Monday, October 31, 2011

Thoughts on Being White | The History of Rap Pt. 3 | Justin Timberlake, Jimmy Fallon, and The Legendary Roots Crew

I remember when the Roots announced that they would be the house band for the new Jimmy Fallon show. Fans of the Roots were split down the middle with one half hailing the announcement as a triumph of quality hip hop over the Nelly's and Diddy's of the world (No diss to Diddy or Nelly... We still wear band aids under or eyes at the WUW? office). The other half fainted in fear that the torch bearers of musical tradition had sold out. 

It seems to us that this partnership has worked out well for both the band and Jimmy Fallon - who has gone from awkward, "how long will this show stay on television to the post- "is rap music good or bad" discussion era's late night reflection of a generation. It's the Arsenio Hall show for a generation in which white parents attend Rob Base concerts and preach to their kids that Soulja Boy is no Sir-Mix-A-Lot.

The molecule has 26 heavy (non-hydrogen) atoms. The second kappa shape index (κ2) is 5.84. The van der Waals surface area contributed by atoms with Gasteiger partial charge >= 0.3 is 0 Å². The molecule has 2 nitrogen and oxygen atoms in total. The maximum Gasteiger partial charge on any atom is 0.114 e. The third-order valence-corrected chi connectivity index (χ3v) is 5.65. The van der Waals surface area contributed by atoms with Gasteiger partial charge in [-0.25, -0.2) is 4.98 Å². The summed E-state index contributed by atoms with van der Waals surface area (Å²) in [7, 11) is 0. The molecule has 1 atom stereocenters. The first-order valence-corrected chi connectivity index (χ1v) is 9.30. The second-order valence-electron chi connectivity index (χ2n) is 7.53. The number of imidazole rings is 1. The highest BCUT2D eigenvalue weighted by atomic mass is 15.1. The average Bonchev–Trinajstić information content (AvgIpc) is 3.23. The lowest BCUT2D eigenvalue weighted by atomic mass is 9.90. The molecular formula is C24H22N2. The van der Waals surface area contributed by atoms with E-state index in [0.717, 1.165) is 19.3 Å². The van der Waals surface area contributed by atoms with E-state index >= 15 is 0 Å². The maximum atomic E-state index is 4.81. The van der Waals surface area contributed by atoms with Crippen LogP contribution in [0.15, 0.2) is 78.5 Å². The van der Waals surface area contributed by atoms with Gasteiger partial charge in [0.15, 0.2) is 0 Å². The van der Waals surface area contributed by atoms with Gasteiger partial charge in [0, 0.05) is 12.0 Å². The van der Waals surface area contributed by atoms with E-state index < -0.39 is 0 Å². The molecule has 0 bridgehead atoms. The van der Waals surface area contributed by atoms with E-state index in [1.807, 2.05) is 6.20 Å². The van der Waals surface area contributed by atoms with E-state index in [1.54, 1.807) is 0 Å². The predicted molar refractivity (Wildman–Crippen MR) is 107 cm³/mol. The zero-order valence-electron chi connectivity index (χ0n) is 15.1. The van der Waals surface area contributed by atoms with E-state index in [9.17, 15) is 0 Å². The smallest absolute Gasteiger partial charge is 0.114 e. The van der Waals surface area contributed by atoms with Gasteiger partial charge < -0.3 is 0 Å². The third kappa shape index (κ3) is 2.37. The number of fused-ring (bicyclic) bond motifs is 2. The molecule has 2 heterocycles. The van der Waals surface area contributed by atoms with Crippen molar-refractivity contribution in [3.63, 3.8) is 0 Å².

Yes much has changed for white people. Rap music can be enjoyed without "trying to be black" and the Roots can perform the history of rap with the ultimate symbol of white, urban coolness and not lose their credibility. 

If only MC Hammer and Vanilla Ice could have released albums in 2011... 

Still Rockin Hammer Pants,


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